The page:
If you woke up Sunday morning like, “What’s with all these two-headed calves and cats walking backwards?” you probably didn’t hear that Michele Bachmann won the Iowa Republican straw poll. Before you switch your breathing strategy from paper bag to plastic, we’d like to remind you that second place went to Ron Paul. Using the Iowa Republican straw poll to guess who’s going win the general election is like using a Star Wars convention to guess who’s going to win the Miss America pageant; it’s alarming that they picked Chewbacca, but it’s not necessarily predictive. The flat, conservative, pig-manure filled region of the country known as Michele Bachmann’s head is perfect for the Iowans who vote in the pre-caucus GOP event that happens 15 months before the general election, because those people are kind of crazy. Bachmann’s win is a testament less to her broad appeal—we still haven’t measured that, because the instruments always get scared and move to Canada—than to her ability to hew to party orthodoxy. As Thursday’s debate showed, that ability is phenomenal. Why she’s so good at it is difficult to say, but it appears to have something to do with her absolute, eerie certainty on virtually every issue. She’s like Sarah Palin only saying one sentence at a time, and frankly I find that frightening. If you don’t believe me, check out her Meet the Press appearance after the jump.
If you want to freak out quicker, skip to the the 8:00 mark, where the clash of Bachmann’s own ideas really gets going. Props to Miracle Mike Sebba for the link. He got it from Andrew Sullivan’s blog, where Sullivan observes that “you get no sense that she has ever weighed conflicting goals or dealt with differing opinions in marshalling any support.” Bachmann’s is not a nuanced worldview. But it lacks nuance the way oatmeal lacks nuance—it’s not so much rigid as it is a formless space where ideas can’t bump into each other because they have no substance. We’ve run into the limitations of theoretical topology in mapping the inside of Michele Bachmann’s head before, so maybe it’s better to consider a specific example.
Around the aforementioned eight-minute mark, David Gregory—whose job probably sounded fun when he first agreed to do it—tries to get Bachmann to explain why she opposed raising the debt ceiling when pretty much every economist in America said that would be a disaster. He even implies that she might have done so for political reasons, asking whether she would have gone the same way if hers had been the deciding vote. Bachmann’s response, which she returns to later in the interview, is that she introduced a bill that would have “said we wouldn’t default” even if we didn’t raise the debt ceiling.
The details of this bill are a little unclear, and it didn’t pass anyway. What’s worth noting, though, is that it in no way prevents a federal default—it just promises to keep paying military salaries and debt-service fees even after we run out of money, with no specification of where those payments will come from. The PROMISES Act is in many ways the reification of Bachmann’s approach to politics. Like her simultaneous insistences that we must lower corporate tax rates and that the deficit is the biggest problem facing America, it is not so much a plan of action as an articulation of likes and dislikes.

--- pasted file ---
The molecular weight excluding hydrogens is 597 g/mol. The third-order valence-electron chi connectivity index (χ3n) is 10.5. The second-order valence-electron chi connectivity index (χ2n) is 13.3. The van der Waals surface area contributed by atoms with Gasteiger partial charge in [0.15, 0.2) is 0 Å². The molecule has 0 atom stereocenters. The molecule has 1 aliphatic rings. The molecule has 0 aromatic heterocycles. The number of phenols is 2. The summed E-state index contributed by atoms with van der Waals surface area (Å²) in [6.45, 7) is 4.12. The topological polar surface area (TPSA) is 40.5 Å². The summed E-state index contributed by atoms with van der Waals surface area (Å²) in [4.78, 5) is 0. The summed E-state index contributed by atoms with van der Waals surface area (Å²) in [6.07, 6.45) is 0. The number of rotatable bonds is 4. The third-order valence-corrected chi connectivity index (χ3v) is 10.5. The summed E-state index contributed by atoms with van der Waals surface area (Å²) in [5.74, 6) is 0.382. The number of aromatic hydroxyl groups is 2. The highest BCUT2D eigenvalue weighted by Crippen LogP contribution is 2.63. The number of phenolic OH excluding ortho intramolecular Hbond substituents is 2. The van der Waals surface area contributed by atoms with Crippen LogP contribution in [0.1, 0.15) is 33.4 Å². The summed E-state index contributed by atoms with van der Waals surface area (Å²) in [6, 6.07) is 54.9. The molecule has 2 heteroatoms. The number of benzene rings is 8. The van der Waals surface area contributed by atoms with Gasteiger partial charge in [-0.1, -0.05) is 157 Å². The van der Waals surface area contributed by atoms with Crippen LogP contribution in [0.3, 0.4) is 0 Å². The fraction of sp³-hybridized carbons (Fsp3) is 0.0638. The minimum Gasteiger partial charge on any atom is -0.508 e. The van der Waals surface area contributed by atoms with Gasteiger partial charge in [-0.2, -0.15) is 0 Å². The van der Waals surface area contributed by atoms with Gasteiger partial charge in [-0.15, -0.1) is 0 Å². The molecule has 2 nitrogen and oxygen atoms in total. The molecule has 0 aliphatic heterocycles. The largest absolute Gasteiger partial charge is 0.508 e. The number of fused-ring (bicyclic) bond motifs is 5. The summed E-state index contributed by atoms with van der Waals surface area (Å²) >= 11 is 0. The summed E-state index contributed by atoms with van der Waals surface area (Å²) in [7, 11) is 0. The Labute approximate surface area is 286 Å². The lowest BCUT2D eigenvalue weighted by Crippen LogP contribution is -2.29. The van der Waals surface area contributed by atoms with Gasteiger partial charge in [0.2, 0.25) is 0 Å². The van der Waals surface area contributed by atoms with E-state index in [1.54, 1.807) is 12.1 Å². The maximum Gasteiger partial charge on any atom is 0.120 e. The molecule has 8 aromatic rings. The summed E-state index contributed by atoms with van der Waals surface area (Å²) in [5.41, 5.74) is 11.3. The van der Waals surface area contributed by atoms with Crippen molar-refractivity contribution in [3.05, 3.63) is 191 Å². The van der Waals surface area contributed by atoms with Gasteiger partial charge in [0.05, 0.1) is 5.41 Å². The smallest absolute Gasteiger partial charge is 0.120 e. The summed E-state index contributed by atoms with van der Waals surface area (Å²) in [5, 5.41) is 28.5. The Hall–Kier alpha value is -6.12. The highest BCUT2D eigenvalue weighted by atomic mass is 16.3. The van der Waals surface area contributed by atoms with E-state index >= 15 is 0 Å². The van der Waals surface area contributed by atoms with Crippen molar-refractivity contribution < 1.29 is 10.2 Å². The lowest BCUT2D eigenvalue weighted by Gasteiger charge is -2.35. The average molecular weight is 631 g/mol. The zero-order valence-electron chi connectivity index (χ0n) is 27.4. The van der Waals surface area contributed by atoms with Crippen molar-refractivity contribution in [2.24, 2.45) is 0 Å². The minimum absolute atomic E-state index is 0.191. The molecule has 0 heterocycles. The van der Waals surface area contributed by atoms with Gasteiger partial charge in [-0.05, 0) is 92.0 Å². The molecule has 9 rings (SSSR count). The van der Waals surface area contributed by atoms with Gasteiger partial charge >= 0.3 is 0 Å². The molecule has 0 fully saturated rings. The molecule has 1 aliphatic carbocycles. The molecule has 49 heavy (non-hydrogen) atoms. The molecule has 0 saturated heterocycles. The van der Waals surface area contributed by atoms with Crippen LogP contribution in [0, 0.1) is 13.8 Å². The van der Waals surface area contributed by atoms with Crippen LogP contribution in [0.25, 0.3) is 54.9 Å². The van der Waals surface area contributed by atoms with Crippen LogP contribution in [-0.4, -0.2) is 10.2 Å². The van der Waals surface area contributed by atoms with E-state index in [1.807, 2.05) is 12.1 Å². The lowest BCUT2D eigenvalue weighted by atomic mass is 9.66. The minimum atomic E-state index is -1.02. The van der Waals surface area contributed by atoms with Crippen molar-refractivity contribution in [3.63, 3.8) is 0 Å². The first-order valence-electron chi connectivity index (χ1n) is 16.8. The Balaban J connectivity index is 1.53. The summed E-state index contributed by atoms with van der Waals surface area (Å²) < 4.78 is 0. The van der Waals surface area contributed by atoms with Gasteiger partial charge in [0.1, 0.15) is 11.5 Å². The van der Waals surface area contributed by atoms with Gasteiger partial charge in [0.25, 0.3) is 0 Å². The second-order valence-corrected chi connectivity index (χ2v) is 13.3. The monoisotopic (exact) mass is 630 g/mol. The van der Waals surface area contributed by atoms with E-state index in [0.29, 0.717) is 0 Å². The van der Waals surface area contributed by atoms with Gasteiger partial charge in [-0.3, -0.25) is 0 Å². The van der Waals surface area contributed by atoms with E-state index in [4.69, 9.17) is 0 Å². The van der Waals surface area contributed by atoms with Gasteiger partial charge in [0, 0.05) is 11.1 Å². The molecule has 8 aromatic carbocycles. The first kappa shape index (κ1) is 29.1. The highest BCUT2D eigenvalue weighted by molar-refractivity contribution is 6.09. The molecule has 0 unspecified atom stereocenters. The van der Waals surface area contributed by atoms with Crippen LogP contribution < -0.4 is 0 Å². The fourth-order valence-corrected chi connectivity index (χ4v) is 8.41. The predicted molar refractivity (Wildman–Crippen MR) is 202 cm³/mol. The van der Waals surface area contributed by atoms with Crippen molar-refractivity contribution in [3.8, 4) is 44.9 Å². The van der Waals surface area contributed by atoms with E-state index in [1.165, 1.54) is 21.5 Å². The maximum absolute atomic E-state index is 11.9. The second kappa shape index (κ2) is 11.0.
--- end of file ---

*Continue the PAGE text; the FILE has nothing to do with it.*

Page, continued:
Default bad, higher debt ceiling bad—the thinking person recognizes a conflict of interests here that must be resolved, but the thinking person has made the mistake of thinking in terms of what a United States of America might actually do. From her position as primary advocate of a course of action that everyone around her would assiduously prevent, Bachmann had only to think about what a United States of America would like to hear. Hence her plan to not borrow any more money and keep paying for things, to lower taxes and fix the budget deficit, to be “submissive” to her husband and enjoy a relationship based on mutual respect, and to eat the enormous piece of cake David Gregory promised her at the end of the interview while continuing to gaze at it lovingly.
To paraphrase Stephen Douglas, that shit is totally going to work in the Republican primaries. The GOP is an ideological party right now, and the beauty of ideas is that they don’t require a budget. Sooner or later, though, Bachmann is going to rise to a level of political success where her ideas have to become actual things a person might do. As Tim Pawlenty pointed out in the process of self-immolating on Thursday night, every initiative Bachmann has led in the House—to preserve the debt ceiling, to stop Obamacare, to repeal Dodd-Frank—has failed. She enjoys the luxury of thinking like a person who never has to make any decisions. We should probably therefore be careful about how much we ask for her advice.